Nick Clegg's sticking to Plan A

Nick Clegg at the Lib Dem conference Nick Clegg says the coalition faces a gargantuan task

If you think you know what Lib Dems look like, Nick Clegg wants you to think again.

He wants you to see them not as a party of nice, worthy, unthreatening people who "want to stop the world and get off" but as a party that looks and sounds like a party of power - a party that matters enough to make people angry.

The Liberal Democrats came to this conference fearing that Clegg's alliance with David Cameron could doom them to electoral disaster.

He came to tell them that they - and the country - were on a journey to a better place "from the comforts of opposition to the hard realities of government, from the sacrifices of austerity to the rewards of shared prosperity".

The coalition, he said, faced a gargantuan task of building a new economy from the rubble of the old.

There, as a symbol it could be done, was 81-year-old Maurice Reeves, the man whose family furniture shop was reduced to ashes in last Summer's riots and who this year re-opened it.

After days of highlighting the Liberal Democrats' differences with the Conservatives, the deputy prime minister highlighted that they were in lock-step on the economy - backing a Plan A which he insisted was more flexible, more pro-growth than its critics accepted.

In other words politically, as well as economically, he's sticking to Plan A. If it fails he's in trouble. So's his party. And so is everybody else.

Nick Robinson Article written by Nick Robinson Nick Robinson Political editor

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  • rate this

    Comment number 8.

    Crooning with the LibDems ? I'll bet it was more Shirley Williams than Andy Williams (RIP).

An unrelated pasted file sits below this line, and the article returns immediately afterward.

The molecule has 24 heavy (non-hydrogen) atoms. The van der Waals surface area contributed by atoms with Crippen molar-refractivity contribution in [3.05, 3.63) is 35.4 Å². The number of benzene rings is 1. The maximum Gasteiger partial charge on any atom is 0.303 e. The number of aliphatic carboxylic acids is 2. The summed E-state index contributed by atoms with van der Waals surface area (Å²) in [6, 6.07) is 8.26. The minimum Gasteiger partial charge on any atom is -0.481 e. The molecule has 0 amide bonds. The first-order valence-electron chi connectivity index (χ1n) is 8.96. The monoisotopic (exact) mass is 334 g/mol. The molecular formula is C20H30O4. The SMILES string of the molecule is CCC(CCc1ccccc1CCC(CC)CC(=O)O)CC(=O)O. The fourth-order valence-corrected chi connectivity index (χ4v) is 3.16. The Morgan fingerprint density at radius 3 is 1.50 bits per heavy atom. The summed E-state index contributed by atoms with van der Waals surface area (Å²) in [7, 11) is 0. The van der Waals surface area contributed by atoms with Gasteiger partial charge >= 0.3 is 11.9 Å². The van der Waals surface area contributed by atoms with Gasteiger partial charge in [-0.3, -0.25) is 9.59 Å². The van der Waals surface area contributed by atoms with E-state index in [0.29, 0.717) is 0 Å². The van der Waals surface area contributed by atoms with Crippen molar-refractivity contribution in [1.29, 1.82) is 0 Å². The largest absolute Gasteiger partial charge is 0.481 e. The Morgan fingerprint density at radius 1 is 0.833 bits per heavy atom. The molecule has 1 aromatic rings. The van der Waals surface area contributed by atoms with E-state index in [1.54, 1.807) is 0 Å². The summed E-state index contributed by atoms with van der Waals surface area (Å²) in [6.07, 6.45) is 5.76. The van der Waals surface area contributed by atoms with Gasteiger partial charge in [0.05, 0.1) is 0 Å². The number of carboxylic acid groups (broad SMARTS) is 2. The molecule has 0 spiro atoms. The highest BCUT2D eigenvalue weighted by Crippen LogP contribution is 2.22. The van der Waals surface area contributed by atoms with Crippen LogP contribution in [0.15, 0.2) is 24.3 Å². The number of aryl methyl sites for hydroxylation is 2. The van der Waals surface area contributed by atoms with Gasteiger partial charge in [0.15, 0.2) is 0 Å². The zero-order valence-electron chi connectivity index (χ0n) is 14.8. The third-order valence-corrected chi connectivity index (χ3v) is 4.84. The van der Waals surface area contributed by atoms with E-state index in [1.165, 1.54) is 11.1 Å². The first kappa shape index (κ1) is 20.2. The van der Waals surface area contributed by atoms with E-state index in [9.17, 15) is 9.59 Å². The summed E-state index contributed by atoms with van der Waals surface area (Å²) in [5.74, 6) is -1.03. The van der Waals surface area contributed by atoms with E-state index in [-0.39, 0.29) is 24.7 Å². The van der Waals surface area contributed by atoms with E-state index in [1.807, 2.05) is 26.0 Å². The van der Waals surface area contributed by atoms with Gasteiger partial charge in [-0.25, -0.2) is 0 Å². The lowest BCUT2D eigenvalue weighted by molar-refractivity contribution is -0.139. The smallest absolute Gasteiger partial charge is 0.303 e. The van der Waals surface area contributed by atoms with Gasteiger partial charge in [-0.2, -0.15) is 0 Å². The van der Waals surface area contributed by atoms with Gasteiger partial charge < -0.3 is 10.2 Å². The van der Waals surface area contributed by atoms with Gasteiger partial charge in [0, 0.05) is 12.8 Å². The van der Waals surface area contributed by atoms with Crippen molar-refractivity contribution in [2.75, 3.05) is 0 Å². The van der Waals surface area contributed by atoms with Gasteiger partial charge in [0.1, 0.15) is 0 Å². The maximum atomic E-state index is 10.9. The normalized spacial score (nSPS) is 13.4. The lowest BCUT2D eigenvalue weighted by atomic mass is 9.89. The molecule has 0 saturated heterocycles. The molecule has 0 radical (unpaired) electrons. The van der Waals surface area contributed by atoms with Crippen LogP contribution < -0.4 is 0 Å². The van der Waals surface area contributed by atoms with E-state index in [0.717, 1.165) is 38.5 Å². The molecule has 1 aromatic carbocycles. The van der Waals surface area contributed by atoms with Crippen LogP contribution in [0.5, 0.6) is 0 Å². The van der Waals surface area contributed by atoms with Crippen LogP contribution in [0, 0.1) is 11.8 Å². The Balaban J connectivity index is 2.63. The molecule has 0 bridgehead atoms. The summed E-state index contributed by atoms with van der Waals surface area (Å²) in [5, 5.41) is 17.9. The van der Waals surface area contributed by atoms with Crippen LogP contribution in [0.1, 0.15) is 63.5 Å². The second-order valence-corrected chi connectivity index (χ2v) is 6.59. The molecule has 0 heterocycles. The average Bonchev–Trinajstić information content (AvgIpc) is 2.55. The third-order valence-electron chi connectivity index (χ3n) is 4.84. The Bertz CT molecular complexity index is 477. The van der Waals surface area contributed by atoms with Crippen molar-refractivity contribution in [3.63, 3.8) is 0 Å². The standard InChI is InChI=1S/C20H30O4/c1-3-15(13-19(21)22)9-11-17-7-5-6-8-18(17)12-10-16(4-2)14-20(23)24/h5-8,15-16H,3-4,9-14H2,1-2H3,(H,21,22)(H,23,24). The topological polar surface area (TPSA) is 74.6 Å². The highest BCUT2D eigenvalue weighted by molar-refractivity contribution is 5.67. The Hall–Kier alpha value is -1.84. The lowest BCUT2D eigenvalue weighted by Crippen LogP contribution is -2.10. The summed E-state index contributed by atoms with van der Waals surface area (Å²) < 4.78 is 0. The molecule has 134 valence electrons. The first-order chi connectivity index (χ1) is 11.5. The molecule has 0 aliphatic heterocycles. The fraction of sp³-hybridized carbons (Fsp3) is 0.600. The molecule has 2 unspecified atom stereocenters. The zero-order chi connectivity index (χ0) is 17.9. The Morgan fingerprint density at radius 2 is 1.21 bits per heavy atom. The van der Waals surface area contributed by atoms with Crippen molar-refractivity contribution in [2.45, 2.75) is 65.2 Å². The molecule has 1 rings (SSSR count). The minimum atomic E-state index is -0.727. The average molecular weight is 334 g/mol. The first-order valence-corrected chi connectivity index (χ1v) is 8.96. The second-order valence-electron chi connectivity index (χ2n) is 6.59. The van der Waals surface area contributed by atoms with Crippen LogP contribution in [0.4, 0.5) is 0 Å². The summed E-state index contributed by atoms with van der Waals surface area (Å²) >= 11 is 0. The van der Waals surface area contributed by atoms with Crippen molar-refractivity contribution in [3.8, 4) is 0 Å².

A similar song based on the "12 Days of Xmas" could be done about the coalition itself eg VAT, tuition fees, human rights act, second homes, EU For those of us outside the Westmintser bubble on the receiving end of all this, I doubt many would find it funny.

  • rate this

    Comment number 7.

    How are the libdems going to forge a partnership with labour when all the anger and lack of popularity that they are having to endure is because of labours toxic legacy? The coalition doesn't WANT austerity and cuts. It's a painful, dirty job. But someone has to do it.

    If I had to clean up dog mess on my lawn one day, I wouldn't chat gladly the next day with the owner of the dog that did it!

  • rate this

    Comment number 6.

    The Lib-Dems are showing that they can be a viable alternative to the two main parties, but they need to take responsibility. If you`re in coalition you can`t act as opposition as well.
    Some Lib Dems would rather carp from the sidelines forever. Being in power means making tough decisions that make you unpopular- they have to live with that.

  • rate this

    Comment number 5.

    What will Clegg say after the elections in May 2013 when there will be no doubt a slaughter of Lib Dems?

    Ashdown will be of no use, after all he didn't do any good when he was running the show.


  • Comment number 4.

    This comment was removed because the moderators found it broke the house rules. Explain.

  • rate this

    Comment number 3.

    Clegg,like Cameron, used the global economic meltdown, understandably, to get into power, while blaming Labour for it all. Now, in power, as he sees how difficult it is to recover from this once in 2 generations economic crash, he wants it to provide him with cover for all his and the Torylition failings.

    Cake and eat it politics which will consign LibDems to a nightmare at next election.

  • rate this

    Comment number 2.

    He's in trouble. So's his party. And so is everybody else.

  • rate this

    Comment number 1.

    Let's be realistic.

    Unless things change ...

    .... the LibDems will cease to exist as a parliamentary party in 2015.


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